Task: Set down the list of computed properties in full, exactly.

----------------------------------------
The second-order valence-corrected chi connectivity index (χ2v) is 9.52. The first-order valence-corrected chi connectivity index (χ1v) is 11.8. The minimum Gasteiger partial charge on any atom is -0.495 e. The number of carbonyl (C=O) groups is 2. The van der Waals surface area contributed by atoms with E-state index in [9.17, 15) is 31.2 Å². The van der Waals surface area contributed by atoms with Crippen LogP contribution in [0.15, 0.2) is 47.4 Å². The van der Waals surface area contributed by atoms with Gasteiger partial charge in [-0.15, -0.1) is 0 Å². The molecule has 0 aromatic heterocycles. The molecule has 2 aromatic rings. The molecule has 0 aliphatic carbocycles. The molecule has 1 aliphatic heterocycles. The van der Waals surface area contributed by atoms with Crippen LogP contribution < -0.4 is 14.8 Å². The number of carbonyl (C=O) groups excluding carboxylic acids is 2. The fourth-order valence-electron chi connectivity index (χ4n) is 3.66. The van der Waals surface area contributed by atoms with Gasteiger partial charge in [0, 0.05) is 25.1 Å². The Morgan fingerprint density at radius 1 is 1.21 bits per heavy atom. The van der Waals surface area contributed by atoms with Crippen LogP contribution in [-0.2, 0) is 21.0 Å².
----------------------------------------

The second-order valence-corrected chi connectivity index (χ2v) is 9.52. The first-order valence-corrected chi connectivity index (χ1v) is 11.8. The minimum Gasteiger partial charge on any atom is -0.495 e. The number of carbonyl (C=O) groups is 2. The van der Waals surface area contributed by atoms with E-state index in [9.17, 15) is 31.2 Å². The van der Waals surface area contributed by atoms with Crippen LogP contribution in [0.15, 0.2) is 47.4 Å². The van der Waals surface area contributed by atoms with Gasteiger partial charge in [-0.15, -0.1) is 0 Å². The molecule has 0 aromatic heterocycles. The molecule has 2 aromatic rings. The molecule has 0 aliphatic carbocycles. The molecule has 1 aliphatic heterocycles. The van der Waals surface area contributed by atoms with Crippen LogP contribution < -0.4 is 14.8 Å². The number of carbonyl (C=O) groups excluding carboxylic acids is 2. The fourth-order valence-electron chi connectivity index (χ4n) is 3.66. The van der Waals surface area contributed by atoms with Gasteiger partial charge in [0, 0.05) is 25.1 Å². The Morgan fingerprint density at radius 1 is 1.21 bits per heavy atom. The van der Waals surface area contributed by atoms with Crippen LogP contribution in [-0.2, 0) is 21.0 Å².